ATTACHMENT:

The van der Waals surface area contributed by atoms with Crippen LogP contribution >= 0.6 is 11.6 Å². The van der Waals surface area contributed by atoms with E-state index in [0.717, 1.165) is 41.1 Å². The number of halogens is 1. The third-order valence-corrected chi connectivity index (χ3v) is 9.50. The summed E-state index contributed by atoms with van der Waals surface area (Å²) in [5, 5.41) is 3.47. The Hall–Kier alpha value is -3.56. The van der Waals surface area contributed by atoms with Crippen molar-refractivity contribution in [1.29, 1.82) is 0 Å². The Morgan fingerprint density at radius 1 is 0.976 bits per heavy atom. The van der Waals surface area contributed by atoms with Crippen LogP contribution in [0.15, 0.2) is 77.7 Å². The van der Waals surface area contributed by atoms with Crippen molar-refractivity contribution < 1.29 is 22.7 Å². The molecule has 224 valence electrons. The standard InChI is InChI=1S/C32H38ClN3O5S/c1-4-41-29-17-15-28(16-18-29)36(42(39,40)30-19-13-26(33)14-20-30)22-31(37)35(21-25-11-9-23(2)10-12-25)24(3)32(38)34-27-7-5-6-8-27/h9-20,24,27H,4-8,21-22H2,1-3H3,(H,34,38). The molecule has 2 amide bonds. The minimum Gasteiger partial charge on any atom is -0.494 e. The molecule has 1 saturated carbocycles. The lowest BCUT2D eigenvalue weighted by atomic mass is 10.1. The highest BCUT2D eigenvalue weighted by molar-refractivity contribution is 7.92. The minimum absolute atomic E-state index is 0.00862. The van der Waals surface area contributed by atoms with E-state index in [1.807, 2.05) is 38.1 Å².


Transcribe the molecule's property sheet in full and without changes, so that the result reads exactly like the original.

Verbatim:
The van der Waals surface area contributed by atoms with Crippen LogP contribution >= 0.6 is 11.6 Å². The van der Waals surface area contributed by atoms with E-state index in [0.717, 1.165) is 41.1 Å². The number of halogens is 1. The third-order valence-corrected chi connectivity index (χ3v) is 9.50. The summed E-state index contributed by atoms with van der Waals surface area (Å²) in [5, 5.41) is 3.47. The Hall–Kier alpha value is -3.56. The van der Waals surface area contributed by atoms with Crippen molar-refractivity contribution in [1.29, 1.82) is 0 Å². The Morgan fingerprint density at radius 1 is 0.976 bits per heavy atom. The van der Waals surface area contributed by atoms with Crippen LogP contribution in [0.15, 0.2) is 77.7 Å². The van der Waals surface area contributed by atoms with Crippen molar-refractivity contribution < 1.29 is 22.7 Å². The molecule has 224 valence electrons. The standard InChI is InChI=1S/C32H38ClN3O5S/c1-4-41-29-17-15-28(16-18-29)36(42(39,40)30-19-13-26(33)14-20-30)22-31(37)35(21-25-11-9-23(2)10-12-25)24(3)32(38)34-27-7-5-6-8-27/h9-20,24,27H,4-8,21-22H2,1-3H3,(H,34,38). The molecule has 2 amide bonds. The minimum Gasteiger partial charge on any atom is -0.494 e. The molecule has 1 saturated carbocycles. The lowest BCUT2D eigenvalue weighted by atomic mass is 10.1. The highest BCUT2D eigenvalue weighted by molar-refractivity contribution is 7.92. The minimum absolute atomic E-state index is 0.00862. The van der Waals surface area contributed by atoms with E-state index in [1.807, 2.05) is 38.1 Å².